Frostick recommends that owners go through an agent for the advice and experience they can share.
"We look at all the options. We would say your site is worth x as a forecourt, or you could redevelop or even knockdown and rebuild. Or perhaps lose the forecourt element altogether and have a standalone convenience store there are many options." He says the fast food and beverage operators are always looking for new sites the likes of McDonald’s KFC and Starbucks.
Meanwhile, Wadlow points to BP/M&S’s acquisition programme, which continues securing leasehold and freehold deals, as well as swap deals, with a range of independent retailers nationwide. Plus Petrogas aka Applegreen continues to grow its UK network.
The firm has recently added to its growing forecourt presence in the UK with the successful letting of a petrol station in Hoddesdon, Hertfordshire, on a 19-year lease. This new property is Petrogas’ 50th site in England following the company’s initial expansion into the market from Ireland in 2008. The previous tenant, Shell, decided not to renew its lease and site owner, autocentre firm Mr Unique, appointed Rapleys to find a new occupier.
Frostick says: "This shows that traditional petrol stations are still desirable businesses and the market remains buoyant. When a big player like Shell decides to pull away from a site it is important, both to the site owner and the local community, that a new, stable, operator is put in place. Petrogas has a long-term plan to redevelop the site and, with their track record of successes, we think the future for this site looks bright."
Finally, Collins says Adlers found that the market continued to improve across 2014 and he expects that to continue this year.
"Funding does not appear to be an obstacle but the lack of stock on the market available to individuals and smaller operators has been significant."
As ever, many of the deals have been carried out on an off-market basis without the property being offered on the open market. Providing potential buyers with a degree of exclusivity is a good marketing ploy, particularly where experienced agents can identify likely purchasers rather than exposing the property to the open market and risking breaches of confidentiality and enquiries from weaker parties.
"With strong demand and a limited supply of openly marketed sites, sale prices remain strong and look set to grow for the foreseeable future."
Christie & Co helped the Cheema family purchase Tile Hill Service Station:
Steve Rodell, director and head of retail at Christie & Co, says: "We knew the Cheema family through their dealings with our Birmingham Office regarding the convenience market.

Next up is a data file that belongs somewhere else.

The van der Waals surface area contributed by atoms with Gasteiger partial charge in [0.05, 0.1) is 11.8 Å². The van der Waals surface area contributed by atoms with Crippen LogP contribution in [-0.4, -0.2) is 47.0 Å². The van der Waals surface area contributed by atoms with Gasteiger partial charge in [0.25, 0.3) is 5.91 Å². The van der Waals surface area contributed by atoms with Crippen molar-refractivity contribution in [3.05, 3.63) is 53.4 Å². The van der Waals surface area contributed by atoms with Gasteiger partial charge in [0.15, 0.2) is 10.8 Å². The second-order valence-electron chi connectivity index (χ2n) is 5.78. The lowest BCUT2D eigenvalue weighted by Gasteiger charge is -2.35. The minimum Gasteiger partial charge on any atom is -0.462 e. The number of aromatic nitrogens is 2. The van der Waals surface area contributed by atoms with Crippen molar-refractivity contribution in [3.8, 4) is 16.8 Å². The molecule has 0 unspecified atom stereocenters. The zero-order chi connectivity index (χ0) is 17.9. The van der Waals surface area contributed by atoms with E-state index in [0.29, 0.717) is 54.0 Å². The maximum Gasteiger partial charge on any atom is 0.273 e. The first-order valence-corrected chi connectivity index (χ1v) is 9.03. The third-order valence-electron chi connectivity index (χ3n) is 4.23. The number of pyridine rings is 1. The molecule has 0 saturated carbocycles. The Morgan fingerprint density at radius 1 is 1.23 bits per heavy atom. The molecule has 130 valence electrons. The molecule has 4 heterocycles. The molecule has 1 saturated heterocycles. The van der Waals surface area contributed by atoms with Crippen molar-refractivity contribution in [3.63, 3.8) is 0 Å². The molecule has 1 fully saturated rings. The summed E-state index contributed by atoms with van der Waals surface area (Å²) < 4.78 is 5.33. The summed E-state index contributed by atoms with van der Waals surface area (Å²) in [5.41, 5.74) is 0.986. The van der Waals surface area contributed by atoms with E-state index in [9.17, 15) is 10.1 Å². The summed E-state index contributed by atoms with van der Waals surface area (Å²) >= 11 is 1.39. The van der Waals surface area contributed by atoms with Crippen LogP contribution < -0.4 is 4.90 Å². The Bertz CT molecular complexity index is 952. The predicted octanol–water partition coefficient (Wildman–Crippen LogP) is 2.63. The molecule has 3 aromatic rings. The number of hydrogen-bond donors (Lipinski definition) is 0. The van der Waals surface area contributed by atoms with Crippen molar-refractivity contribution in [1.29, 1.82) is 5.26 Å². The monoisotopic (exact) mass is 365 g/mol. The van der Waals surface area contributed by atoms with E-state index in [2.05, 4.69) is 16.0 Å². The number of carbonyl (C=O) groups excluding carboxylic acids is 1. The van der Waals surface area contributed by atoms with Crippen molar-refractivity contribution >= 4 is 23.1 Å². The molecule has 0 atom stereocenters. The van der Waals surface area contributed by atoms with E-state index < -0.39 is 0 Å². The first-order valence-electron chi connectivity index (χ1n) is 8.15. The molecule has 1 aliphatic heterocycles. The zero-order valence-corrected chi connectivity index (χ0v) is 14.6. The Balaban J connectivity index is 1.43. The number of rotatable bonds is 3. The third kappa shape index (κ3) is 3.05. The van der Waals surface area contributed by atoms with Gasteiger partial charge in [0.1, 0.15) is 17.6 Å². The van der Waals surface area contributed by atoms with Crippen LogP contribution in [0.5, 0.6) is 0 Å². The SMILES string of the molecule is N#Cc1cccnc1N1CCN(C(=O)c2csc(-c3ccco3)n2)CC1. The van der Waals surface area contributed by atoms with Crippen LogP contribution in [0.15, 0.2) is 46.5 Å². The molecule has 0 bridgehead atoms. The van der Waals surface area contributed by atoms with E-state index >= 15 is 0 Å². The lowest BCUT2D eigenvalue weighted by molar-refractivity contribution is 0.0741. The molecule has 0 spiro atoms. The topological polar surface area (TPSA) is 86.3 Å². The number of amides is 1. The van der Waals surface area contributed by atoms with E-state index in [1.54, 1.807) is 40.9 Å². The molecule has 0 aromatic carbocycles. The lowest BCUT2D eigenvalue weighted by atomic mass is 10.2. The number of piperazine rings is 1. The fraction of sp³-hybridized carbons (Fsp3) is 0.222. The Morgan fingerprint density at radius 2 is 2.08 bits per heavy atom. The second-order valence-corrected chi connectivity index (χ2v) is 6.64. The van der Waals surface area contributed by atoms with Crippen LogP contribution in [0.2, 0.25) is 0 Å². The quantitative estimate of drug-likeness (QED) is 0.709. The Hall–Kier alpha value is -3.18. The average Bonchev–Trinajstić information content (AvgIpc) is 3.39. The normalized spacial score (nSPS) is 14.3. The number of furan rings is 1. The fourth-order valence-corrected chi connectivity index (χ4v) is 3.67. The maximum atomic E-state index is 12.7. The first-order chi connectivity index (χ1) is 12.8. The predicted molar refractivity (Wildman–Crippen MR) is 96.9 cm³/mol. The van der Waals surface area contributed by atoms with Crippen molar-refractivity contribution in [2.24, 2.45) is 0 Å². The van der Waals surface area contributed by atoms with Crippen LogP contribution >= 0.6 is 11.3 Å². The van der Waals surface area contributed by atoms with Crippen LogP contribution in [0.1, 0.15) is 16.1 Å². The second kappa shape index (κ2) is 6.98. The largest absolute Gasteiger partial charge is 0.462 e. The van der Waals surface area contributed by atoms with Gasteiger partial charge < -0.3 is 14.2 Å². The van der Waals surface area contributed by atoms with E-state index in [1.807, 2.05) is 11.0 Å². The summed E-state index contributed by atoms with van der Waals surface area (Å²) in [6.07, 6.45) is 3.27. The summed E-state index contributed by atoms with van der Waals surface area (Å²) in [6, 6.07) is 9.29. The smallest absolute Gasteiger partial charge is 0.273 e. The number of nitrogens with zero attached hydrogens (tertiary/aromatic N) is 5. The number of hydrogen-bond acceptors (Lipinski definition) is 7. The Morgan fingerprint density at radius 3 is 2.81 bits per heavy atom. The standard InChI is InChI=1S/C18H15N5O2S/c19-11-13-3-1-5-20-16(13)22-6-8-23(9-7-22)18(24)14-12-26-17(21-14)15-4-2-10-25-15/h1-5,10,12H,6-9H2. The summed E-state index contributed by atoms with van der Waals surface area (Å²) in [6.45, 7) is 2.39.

"After meeting initially through the ACS, we were instructed to find them a petrol station. The Cheemas had been eyeing Tile Hill and we were able to approach the owner through our extensive relationships in the dealer sector. This enabled us to facilitate the deal off market.
"Since acquisition, the Cheemas have applied their retail knowledge and expertise primarily to the shop. Rebranding, retraining staff, light refurbishment and reorganisation have paid almost immediate dividends and the shop is trading at double what it used to. This, of course, has enhanced the value of the site and indeed resulted in their Forecourt Trader of the Year Award. As a result, we remain instructed by them to find more sites in the Coventry/Warwickshire area."
Buying or Selling?
Sellers 2015 may see improved accounts presented due to increased margins. Prices are likely to improve so if you have been holding off making a decision to sell (or indeed refinance and invest in your site), seek an opinion of value from an agent close to the market.
Buyers don’t be afraid to ’make an offer’. Freehold advertised properties can sometimes be leased. Ask the agent.
Sellers one of the most important factors when selling is to have detailed and unambiguous trading records available. This will give a buyer confidence otherwise any anomalies in the records will create uncertainty in the mind of the buyer. Good records and a well-presented site can have a significant impact on the value of the filling station.
Sellers equally important is to have an environmental report available, preferably an intrusive Phase II survey, confirming that the ground conditions are suitable for continued use of the site as a petrol filling station.
Source: Adlers/Christie & Co
Forecourt property values
The headline news from Barber Wadlow’s Forecourt Property Value Indices (in association with Experian Catalist) is the 6% increase in petrol station property values in 2014, despite a 265% increase in supply. The value increase since the bottom of the market in 2011 therefore equates to 30%.*
The market experienced a 265% increase in sites sold/marketed in 2014 (circa 875 sites) by comparison to 2013 (circa 240 sites). Approximately 10% of the UK petrol filling station network has therefore been sold/marketed in 2014.
The most substantial transaction was MFG’s acquisition of the Murco network (228 sites), making it the second largest independent retailer in the UK. MFG was advised by Barber Wadlow.
The top five independent retailers now account for circa 13% of the UK petrol filling station network (1,100 sites) an increase from a circa 9.5% outlet share (800 sites) in 2013.
The major independent retailers are expected to grow further in 2015 as Esso and Shell conclude their divestment programmes.
Independent retailers of all sizes continue to take on new sites, as well as enhance the value of existing assets by redeveloping facilities to unlock trading potential.
*Value of the average ’bottom quarter’ of oil company sites (in terms of trading performance), which is now the most representative trading profile of the sites that are coming to the market.
No two forecourts’ trading performance is the same, making it virtually impossible to compare one transaction with another.
Barber Wadlow, working with Experian Catalist, has devised an Indices based upon opinions of value since 2000. To overcome a number of sector valuation issues, Barber Wadlow has based value on a freehold site that is unencumbered, free from contamination and fully operational, with no investment required. This research should be considered as an approximate guide only to market conditions.